Cut FDA red tape so doc­tors can bet­ter treat pa­tients

Walker County Messenger - - Front Page - By Peter J. Pitts

Doc­tors of­ten fail to treat their pa­tients with the most ef­fec­tive medicines -- but it’s not their fault. Is an out­dated FDA reg­u­la­tion to blame?

The FDA pro­hibits phar­ma­ceu­ti­cal com­pa­nies from shar­ing in­for­ma­tion about “of­fla­bel” uses of medicines with physi­cians. Many drugs re­ceived FDA ap­proval for one dis­ease, but also ef­fec­tively treat other ill­nesses that aren’t listed on the of­fi­cial la­bel. Off-la­bel pre­scrib­ing is ac­tu­ally quite com­mon. Physi­cians pre­scribe one in five medicines off-la­bel.

Cur­rently, doc­tors have to make these off-la­bel pre­scrib­ing de­ci­sions based on anec­do­tal ev­i­dence, since they have no ac­cess to drug com­pa­nies’ clin­i­cal trial data. If the FDA were to per­mit greater in­for­ma­tion shar­ing, it would en­able doc­tors to treat pa­tients more ef­fec­tively.

Doc­tors have good rea­son to pre­scribe drugs off-la­bel. Many drugs can treat a wide va­ri­ety of dis­eases. In fact, the av­er­age drug can treat 18 dif­fer­ent ill­nesses, ac­cord­ing to re­searchers from the Uni­ver­sity of Illi­nois at Chicago, Stan­ford Uni­ver­sity, and the Uni­ver­sity of Chicago. For in­stance, the di­a­betes drug Met­formin can treat breast can­cer. And the can­cer drug Bexarotene has the po­ten­tial to treat Alzheimer’s dis­ease.

Doc­tors also pre­scribe drugs of­fla­bel to treat crit­i­cally-ill pa­tients af­ter all ap­proved medicines have failed. For in­stance, many pa­tients with cer­tain au­toim­mune dis­eases don’t re­spond to ap­proved ther­a­pies. As a last-re­sort, doc­tors will pre­scribe these pa­tients Pro­graf, a drug ap­proved to help pre­vent peo­ple’s im­mune sys­tems from re­ject­ing or­gan trans­plants.

When doc­tors pre­scribe drugs off-la­bel, they gather valu­able in­for­ma­tion about how well pa­tients re­spond.

But cur­rent FDA pol­icy re­stricts doc­tors from shar­ing this in­for­ma­tion with each other and with drug man­u­fac­tur­ers. Drug mak­ers are even sub­ject to crim­i­nal pros­e­cu­tion and civil li­a­bil­ity if they dis­cuss un­ap­proved uses of ex­ist­ing drugs.

Com­pa­nies could seek to get their medicines ap­proved for the off-la­bel uses, but the FDA ap­proval process is time-in­ten­sive and costly. In fact, the cost of reap­prov­ing a drug is greater than the prof­its an ap­proval would gen­er­ate, ac­cord­ing to an ar­ti­cle in the Mayo Clinic Pro­ceed­ings. So drug com­pa­nies of­ten choose not to go through the process.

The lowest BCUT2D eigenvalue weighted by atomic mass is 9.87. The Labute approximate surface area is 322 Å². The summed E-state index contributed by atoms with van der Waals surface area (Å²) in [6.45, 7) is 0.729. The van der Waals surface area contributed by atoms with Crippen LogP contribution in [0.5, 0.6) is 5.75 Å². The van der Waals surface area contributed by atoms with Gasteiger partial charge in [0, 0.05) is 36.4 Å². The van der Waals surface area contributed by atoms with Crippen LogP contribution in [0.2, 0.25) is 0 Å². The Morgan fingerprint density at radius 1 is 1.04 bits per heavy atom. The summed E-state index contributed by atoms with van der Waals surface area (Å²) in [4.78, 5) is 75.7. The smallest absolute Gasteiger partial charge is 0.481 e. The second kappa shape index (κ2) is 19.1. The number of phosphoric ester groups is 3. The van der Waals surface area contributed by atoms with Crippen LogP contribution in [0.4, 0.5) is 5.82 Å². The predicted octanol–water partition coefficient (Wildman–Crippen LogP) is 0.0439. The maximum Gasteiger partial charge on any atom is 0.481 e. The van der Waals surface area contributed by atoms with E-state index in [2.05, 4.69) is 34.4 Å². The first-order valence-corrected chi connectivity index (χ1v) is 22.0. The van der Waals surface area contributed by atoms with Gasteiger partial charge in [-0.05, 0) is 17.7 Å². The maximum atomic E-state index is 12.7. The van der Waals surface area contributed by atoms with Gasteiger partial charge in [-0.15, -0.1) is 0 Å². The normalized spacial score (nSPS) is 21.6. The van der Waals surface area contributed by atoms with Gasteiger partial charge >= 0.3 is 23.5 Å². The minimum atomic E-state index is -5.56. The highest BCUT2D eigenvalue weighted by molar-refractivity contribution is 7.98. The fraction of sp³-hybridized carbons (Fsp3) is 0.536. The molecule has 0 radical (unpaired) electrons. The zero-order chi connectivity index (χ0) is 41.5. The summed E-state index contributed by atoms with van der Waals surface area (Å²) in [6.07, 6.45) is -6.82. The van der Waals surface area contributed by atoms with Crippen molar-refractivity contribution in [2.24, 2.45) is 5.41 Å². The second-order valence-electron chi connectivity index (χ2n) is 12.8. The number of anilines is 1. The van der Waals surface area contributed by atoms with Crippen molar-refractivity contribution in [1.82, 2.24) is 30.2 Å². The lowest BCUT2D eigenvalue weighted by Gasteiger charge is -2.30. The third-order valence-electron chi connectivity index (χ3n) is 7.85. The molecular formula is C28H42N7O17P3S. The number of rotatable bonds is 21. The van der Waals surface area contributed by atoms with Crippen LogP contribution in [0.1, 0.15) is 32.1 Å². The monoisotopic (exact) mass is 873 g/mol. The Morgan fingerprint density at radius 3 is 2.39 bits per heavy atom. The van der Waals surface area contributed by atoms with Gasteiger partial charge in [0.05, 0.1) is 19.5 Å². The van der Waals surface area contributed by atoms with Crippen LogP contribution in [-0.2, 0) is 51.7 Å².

Pol­icy mak­ers in­creas­ingly rec­og­nize the sense­less­ness of pre­vent­ing doc­tors and drug com­pa­nies from shar­ing data. As the new FDA com­mis­sion Scott Gottlieb said, “Pa­tients and physi­cians make the best de­ci­sions when they have ac­cess to as much truth­ful, non­mis­lead­ing, sci­en­tif­i­cally based in­for­ma­tion as pos­si­ble.” In late March, Rep. Mor­gan Grif­fith (R-Va.) in­tro­duced leg­is­la­tion that would make it eas­ier for man­u­fac­tur­ers to share in­for­ma­tion with med­i­cal pro­fes­sion­als on al­ter­na­tive uses for ex­ist­ing med­i­ca­tions.

De­spite sup­port for re­forms, the FDA hasn’t yet re­laxed its pro­hi­bi­tions on data shar­ing.

The FDA should, of course, im­pose re­quire­ments on this in­for­ma­tion shar­ing. For in­stance, if the in­for­ma­tion comes from a clin­i­cal trial, drug com­pa­nies should de­tail the trial’s sam­ple size, lim­i­ta­tions, and method­ol­ogy. If it comes from physi­cians, they should de­scribe pa­tients’ con­di­tions and de­tail how the drug af­fected them.

These re­quire­ments would en­sure that the in­for­ma­tion is clear and ac­cu­rate. But it also would en­sure that doc­tors have the most up-to-date in­for­ma­tion on a drug and the ill­nesses it can treat.

Off-la­bel pre­scrib­ing has al­ready has saved thou­sands of lives. The FDA ought to make it eas­ier for doc­tors and pa­tients to make the most in­formed treat­ment de­ci­sions pos­si­ble.

Peter J. Pitts, a for­mer FDA as­so­ci­ate com­mis­sioner, is pres­i­dent of the Cen­ter for Medicine in the Pub­lic In­ter­est.

Peter Pitts

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